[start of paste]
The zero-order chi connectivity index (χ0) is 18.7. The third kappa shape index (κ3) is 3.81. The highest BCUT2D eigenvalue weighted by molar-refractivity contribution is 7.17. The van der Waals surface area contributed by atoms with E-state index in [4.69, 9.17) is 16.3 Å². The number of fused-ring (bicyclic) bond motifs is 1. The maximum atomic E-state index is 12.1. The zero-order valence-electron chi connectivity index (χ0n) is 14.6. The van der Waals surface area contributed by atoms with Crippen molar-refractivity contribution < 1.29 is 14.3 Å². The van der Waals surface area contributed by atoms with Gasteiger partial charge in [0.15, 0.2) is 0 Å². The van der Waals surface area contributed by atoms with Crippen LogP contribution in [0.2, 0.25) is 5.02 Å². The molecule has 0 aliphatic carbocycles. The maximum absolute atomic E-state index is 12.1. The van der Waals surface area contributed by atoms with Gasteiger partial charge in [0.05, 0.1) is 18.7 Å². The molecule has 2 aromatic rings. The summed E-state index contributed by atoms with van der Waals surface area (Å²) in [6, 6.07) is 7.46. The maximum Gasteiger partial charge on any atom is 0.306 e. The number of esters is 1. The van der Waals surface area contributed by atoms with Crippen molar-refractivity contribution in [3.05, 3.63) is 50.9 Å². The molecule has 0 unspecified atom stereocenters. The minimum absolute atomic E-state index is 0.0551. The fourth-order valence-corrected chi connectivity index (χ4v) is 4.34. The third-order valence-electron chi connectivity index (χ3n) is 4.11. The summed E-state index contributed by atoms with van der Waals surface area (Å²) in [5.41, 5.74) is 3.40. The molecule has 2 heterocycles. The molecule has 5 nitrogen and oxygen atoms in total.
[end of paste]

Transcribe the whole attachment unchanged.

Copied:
The zero-order chi connectivity index (χ0) is 18.7. The third kappa shape index (κ3) is 3.81. The highest BCUT2D eigenvalue weighted by molar-refractivity contribution is 7.17. The van der Waals surface area contributed by atoms with E-state index in [4.69, 9.17) is 16.3 Å². The number of fused-ring (bicyclic) bond motifs is 1. The maximum atomic E-state index is 12.1. The zero-order valence-electron chi connectivity index (χ0n) is 14.6. The van der Waals surface area contributed by atoms with Crippen molar-refractivity contribution < 1.29 is 14.3 Å². The van der Waals surface area contributed by atoms with Gasteiger partial charge in [0.15, 0.2) is 0 Å². The van der Waals surface area contributed by atoms with Crippen LogP contribution in [0.2, 0.25) is 5.02 Å². The molecule has 0 aliphatic carbocycles. The maximum absolute atomic E-state index is 12.1. The van der Waals surface area contributed by atoms with Gasteiger partial charge in [0.05, 0.1) is 18.7 Å². The molecule has 2 aromatic rings. The summed E-state index contributed by atoms with van der Waals surface area (Å²) in [6, 6.07) is 7.46. The maximum Gasteiger partial charge on any atom is 0.306 e. The number of esters is 1. The van der Waals surface area contributed by atoms with Crippen molar-refractivity contribution in [3.05, 3.63) is 50.9 Å². The molecule has 0 unspecified atom stereocenters. The minimum absolute atomic E-state index is 0.0551. The fourth-order valence-corrected chi connectivity index (χ4v) is 4.34. The third-order valence-electron chi connectivity index (χ3n) is 4.11. The summed E-state index contributed by atoms with van der Waals surface area (Å²) in [5.41, 5.74) is 3.40. The molecule has 2 heterocycles. The molecule has 5 nitrogen and oxygen atoms in total.